(8) Arthur Charles Nutting - I have written about him here

(9) The Anglican Church, St Mary’s, was opened on March 28,1935 by Archdeacon Weir of Sale. It was demolished in 2010.

(10) The A.N.Z Bank (now Miss Franky’s) opened as an E.S. & A. Bank around 1931. I have written about the Bank, here

Garfield Baby Health Centre
The Garfield and the Bunyip Baby Health Centres opened in 1935 or 1936. They are first listed in the Victorian Baby Health Centres Association Annual Report of 1935/36 Annual report. Garfield was open Fridays 10.30am to 12 noon and 12.30pm to 1.30pm; Bunyip was open Fridays 2.00pm to 4.30pm. In the 1936/37 report the President of the Garfield Centre was Enid Patterson, the wife of the Dr John Patterson and the Secretary was Connie Nutting, whose husband Arthur, owned a store (read more about the Nutting Family, here). You can access the Victorian Baby Health Centres Association Annual Reports here -

Other posts of Bill Parish's History of Garfield - 

Bill Parish's History of Garfield 1921 - 1930

The Souvenir booklet for the Back to Garfield celebrations held in June 1962 included a history of Garfield for each decade, written by Bill Parish (1915-1994). This is the chapter from 1931 - 1930.
I have added the footnotes. Heather Arnold,

Garfield 1921-1930 by Bill Parish

This period was marked by a boom, during which most of the shopping centre was built and farming properties were improved.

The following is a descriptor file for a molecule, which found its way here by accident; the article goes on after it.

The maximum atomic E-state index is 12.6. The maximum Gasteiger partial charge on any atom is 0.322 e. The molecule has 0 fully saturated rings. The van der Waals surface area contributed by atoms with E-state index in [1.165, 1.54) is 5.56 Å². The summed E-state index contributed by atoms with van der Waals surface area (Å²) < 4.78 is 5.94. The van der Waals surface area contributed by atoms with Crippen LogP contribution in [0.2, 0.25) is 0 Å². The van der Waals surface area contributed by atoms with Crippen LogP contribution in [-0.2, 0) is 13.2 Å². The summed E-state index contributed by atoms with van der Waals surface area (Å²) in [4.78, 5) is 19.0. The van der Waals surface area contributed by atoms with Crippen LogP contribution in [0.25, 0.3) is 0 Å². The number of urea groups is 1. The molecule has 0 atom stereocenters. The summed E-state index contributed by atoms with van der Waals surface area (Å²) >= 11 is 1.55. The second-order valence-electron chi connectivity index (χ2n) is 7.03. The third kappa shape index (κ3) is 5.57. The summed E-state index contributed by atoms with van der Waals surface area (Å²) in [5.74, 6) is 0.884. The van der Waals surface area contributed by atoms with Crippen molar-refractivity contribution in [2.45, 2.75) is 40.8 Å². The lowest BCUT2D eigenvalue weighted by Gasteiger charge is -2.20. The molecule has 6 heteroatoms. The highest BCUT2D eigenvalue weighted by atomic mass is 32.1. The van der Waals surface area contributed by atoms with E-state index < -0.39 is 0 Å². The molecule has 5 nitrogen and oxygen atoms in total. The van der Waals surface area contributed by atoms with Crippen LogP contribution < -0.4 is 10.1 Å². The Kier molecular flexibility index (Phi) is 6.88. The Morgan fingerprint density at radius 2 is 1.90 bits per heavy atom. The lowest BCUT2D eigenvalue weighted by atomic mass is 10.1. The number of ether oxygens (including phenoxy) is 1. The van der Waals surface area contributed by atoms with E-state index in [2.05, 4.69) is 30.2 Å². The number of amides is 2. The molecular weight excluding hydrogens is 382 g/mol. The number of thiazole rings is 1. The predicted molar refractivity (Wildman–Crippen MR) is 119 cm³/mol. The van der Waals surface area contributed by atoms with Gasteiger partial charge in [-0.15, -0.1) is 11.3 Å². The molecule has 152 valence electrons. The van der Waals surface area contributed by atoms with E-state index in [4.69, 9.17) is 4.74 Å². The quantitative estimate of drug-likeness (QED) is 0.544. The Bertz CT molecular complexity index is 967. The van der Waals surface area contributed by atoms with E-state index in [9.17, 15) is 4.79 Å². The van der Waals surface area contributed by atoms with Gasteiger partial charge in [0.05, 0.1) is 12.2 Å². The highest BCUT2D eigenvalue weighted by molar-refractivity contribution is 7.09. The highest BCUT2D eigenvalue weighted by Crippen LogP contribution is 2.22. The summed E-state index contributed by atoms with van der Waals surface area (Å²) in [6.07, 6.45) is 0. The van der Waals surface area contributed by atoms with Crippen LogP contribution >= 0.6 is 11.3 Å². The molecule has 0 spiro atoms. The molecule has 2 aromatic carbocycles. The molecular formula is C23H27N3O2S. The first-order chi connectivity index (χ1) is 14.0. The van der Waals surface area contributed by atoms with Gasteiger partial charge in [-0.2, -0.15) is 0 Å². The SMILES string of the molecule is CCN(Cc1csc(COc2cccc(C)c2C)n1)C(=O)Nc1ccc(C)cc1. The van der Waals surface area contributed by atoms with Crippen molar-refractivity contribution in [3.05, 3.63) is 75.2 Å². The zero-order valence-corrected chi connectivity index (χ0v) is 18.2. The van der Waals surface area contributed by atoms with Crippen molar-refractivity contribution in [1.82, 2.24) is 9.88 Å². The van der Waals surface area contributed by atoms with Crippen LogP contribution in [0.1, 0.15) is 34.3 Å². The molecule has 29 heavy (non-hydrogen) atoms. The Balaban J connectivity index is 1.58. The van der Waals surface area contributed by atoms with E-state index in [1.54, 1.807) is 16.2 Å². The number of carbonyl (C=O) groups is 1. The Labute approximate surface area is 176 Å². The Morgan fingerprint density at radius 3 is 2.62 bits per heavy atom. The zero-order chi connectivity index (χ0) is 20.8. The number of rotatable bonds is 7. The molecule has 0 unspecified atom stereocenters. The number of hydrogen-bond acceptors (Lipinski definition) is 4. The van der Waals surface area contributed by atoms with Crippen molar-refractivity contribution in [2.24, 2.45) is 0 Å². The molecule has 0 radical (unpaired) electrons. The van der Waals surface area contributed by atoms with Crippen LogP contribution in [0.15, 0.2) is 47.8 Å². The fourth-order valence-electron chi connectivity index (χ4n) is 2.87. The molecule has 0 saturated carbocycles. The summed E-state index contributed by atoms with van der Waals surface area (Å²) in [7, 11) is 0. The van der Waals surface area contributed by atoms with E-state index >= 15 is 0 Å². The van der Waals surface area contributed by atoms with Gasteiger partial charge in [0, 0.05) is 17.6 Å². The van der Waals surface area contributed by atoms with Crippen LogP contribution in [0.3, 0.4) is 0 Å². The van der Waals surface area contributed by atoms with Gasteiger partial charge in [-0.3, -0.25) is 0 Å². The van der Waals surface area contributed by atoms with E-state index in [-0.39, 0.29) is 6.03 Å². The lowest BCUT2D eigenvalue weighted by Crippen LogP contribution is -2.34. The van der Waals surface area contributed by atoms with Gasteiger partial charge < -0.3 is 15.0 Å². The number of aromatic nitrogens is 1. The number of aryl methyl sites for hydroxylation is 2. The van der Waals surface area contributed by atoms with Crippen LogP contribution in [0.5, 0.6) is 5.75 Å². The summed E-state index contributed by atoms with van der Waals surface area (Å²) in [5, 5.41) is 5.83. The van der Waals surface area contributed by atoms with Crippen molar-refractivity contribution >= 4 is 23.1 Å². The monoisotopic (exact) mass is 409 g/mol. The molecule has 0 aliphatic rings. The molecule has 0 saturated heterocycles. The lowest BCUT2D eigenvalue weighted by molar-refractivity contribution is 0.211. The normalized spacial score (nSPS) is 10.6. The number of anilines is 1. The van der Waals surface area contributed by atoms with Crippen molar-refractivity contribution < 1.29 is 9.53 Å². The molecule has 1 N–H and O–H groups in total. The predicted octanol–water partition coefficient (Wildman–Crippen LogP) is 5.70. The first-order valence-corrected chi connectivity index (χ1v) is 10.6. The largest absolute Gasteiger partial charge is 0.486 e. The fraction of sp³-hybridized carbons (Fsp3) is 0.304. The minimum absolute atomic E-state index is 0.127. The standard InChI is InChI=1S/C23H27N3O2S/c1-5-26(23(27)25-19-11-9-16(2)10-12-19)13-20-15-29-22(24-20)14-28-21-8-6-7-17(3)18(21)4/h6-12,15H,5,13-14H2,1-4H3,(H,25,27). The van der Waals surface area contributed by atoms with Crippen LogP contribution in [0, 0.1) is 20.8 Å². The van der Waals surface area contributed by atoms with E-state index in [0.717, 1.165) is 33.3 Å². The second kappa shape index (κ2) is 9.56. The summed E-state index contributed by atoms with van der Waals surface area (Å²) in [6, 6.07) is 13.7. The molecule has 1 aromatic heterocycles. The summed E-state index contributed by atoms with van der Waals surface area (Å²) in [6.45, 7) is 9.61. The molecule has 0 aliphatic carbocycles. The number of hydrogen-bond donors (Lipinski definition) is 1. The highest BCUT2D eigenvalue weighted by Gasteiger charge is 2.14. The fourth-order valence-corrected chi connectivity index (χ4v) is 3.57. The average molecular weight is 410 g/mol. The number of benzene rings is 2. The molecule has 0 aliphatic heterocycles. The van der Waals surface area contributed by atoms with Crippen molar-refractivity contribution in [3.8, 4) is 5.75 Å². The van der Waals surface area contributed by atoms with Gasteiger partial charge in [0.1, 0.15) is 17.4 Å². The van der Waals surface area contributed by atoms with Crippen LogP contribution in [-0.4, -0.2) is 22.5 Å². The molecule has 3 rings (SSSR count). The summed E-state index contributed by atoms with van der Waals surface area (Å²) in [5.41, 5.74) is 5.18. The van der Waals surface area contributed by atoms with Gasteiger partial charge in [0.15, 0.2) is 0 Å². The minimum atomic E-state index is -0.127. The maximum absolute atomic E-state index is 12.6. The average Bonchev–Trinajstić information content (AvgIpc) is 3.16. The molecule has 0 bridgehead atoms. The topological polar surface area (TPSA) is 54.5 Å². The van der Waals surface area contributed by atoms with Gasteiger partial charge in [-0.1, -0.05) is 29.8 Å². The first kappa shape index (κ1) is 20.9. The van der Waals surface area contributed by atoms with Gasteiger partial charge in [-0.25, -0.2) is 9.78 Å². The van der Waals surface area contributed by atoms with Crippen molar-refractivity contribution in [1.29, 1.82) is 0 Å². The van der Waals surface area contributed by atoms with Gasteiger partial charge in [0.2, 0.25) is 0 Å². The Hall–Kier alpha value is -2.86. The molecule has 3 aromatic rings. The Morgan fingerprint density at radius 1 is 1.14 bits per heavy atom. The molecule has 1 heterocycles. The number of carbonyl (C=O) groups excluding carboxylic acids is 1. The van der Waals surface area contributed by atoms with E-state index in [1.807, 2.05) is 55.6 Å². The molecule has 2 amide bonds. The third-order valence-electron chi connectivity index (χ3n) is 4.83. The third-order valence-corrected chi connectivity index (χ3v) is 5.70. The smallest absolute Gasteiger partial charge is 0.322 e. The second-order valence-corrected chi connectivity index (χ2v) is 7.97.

Many local people purchased their first motor cars and trucks. Radio arrived and aerial masts sprouted like the television antennas of today; some of them reaching up to 80 feet. This prosperity would later be marred by the onset of the Depression at the end of the decade.

Horses were becoming rarer and rarer on the roads, with the ever increasing number of motor cars taking their place. The last was seen of the bullock teams and due to the lack of timber, saw milling faded out. 

One of the greatest secondary industries seen in Garfield also ceased production. This was Jefferson’s Brick and Pipe works, which had at its peak employed many men and had its own railway siding (1).

Jefferson's Clay pit at Garfield. 
Image: Settlers and Sawmillers : a history of the West Gippsland Tramways by Mike McCarthy 
(Light Railway Research Society of Australia, 1999)